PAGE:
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The consumption of cannabis is increasing steadily in recent years, both due to increasingly permissive legislation and its potential therapeutic uses, among which its analgesic capacity stands out. However, it is not without risks, such as cannabis use disorder, or CUD for its acronym in English, which develop up to 19.5% of users of this substance.

This is characterised by persistent impairment, such as lack of attendance at work or personal obligations, and the inability to reduce cannabis use. There is no treatment for this disorder, despite growing public health concerns.

A study now published in the journal Nature Medicineoffers insights into a new drug that could make it easier to treat cannabis addiction.

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Medical cannabis.

"If you make a very restrictive model in which access is not easy or fast, in the end the patient will continue to resort to the black market"

  • Writing: ROCÍO R. GARCÍA-ABADILLO Madrid

"If you make a very restrictive model in which access is not easy or fast, in the end the patient will continue to resort to the black market"

Forms of administration.

Oils, capsules, vaporization... (none is smoking a joint)

  • Writing: ROCÍO R. GARCÍA-ABADILLO Madrid

Oils, capsules, vaporization... (none is smoking a joint)

A team of researchers led by Pier Vincenzo Piazza of Aelis Farma has tested in various animal models and in phases 1 and 2a with people the safety of AEF0117, a drug that targets a mechanism that inhibits a subset of the molecular pathways activated by the cannabinoid receptor 1 (CB1).

Previous research had shown that activation of this receptor by tetrahydrocannabinol (THC), the main psychoactive component of cannabis, is responsible for the behavioral effects of cannabis.

"Unlike other antagonists that had been tested previously, this new drug blocks a specific part of the intracellular cascade, which allows us to maintain the beneficial effects, such as analgesics, and avoid those negative ones that end up causing cannabis use disorder," explains Arnau Busquets-García , from the Hospital del Mar Medical Research Institute (IMIM) and which participated in the most preclinical phase of the development of this new drug, who also points out how other inhibitory drugs that were previously tested ended up being discarded due to their adverse effects.

The article that has just been published includes both the data that have been obtained with various animal models and the first results in the initial phases of drug development already with humans. Data from preclinical studies showed that the drug was able to inhibit the behavioral effects of THC without altering normal behavior or physiological activities in mice and primates.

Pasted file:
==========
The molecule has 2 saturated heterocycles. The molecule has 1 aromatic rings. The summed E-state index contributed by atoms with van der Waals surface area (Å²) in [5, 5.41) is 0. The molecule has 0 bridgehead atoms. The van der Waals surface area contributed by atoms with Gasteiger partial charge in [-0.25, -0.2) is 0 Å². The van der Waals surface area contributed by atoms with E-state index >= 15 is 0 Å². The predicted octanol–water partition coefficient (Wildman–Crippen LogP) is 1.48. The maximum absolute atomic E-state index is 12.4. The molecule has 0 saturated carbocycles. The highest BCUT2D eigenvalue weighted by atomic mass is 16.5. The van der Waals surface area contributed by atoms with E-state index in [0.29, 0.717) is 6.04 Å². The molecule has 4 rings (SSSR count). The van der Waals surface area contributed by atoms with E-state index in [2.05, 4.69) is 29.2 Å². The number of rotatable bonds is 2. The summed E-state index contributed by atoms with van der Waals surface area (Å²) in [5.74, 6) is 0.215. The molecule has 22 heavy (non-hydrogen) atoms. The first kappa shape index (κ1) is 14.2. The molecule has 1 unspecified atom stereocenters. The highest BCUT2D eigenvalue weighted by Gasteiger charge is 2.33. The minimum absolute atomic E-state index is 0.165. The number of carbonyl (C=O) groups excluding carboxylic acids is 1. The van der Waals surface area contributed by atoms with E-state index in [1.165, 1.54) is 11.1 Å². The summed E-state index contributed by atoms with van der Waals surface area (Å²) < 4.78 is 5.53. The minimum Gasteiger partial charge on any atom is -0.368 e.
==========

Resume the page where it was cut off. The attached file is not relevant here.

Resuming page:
Two clinical trials

It also reports the results of two phase 1 clinical trials conducted in 64 healthy volunteers where the drug was found to be safe and well-tolerated.

And in a phase 2a trial, involving 29 participants with CUD, the drug was seen to reduce the positive subjective effects of cannabis by 19% with a dose of 0.06 mg and by 38% with a dose of 1 mg compared to placebo, further reducing self-administration of cannabis.

"It was also possible to see with all these studies that in a basal population, without cannabis consumption, the drug has no effect and that it is when there is the presence of the substance that its activity can be appreciated and above all that it does not have substantial side effects," adds Arnau Busquets-García. "Now the next step will be to do trials with a much larger population, but there already seem to be positive effects that will make it easier to get funding to continue the research."

The development of this new drug has also followed a different process than usual in what may mean a paradigm shift.

Typically, drug candidates are selected for their potency and efficacy. Toxicity, formulation and bioavailability are studied only later in development, resulting in only about 4% of developed compounds gaining approval.

"In this case, toxicity, formulation and bioavailability were already taken into account in the in vitro studies of the preclinical phase, which has allowed the dose necessary to achieve therapeutic effects to be well known when reaching the clinical phasesand these can be translated into a faster development compared to the classical approach", explains the IMIM researcher.

Public health implications

Having a treatment that allows treating CUD is one of the main public health concerns considering the growing use of cannabis among the general population.

"In some of the states where it has been legalized in the United States, there has been a significant increase in psychotic crises. To this is also added the development of synthetic cannabinoids with very similar mechanisms, which are thought to be harmless, but this is not the case," adds Busquets-García. It should not be forgotten that in 2020, 14.2 million people were diagnosed with CUD in the United States alone.

  • Pharmacology
  • Cannabis

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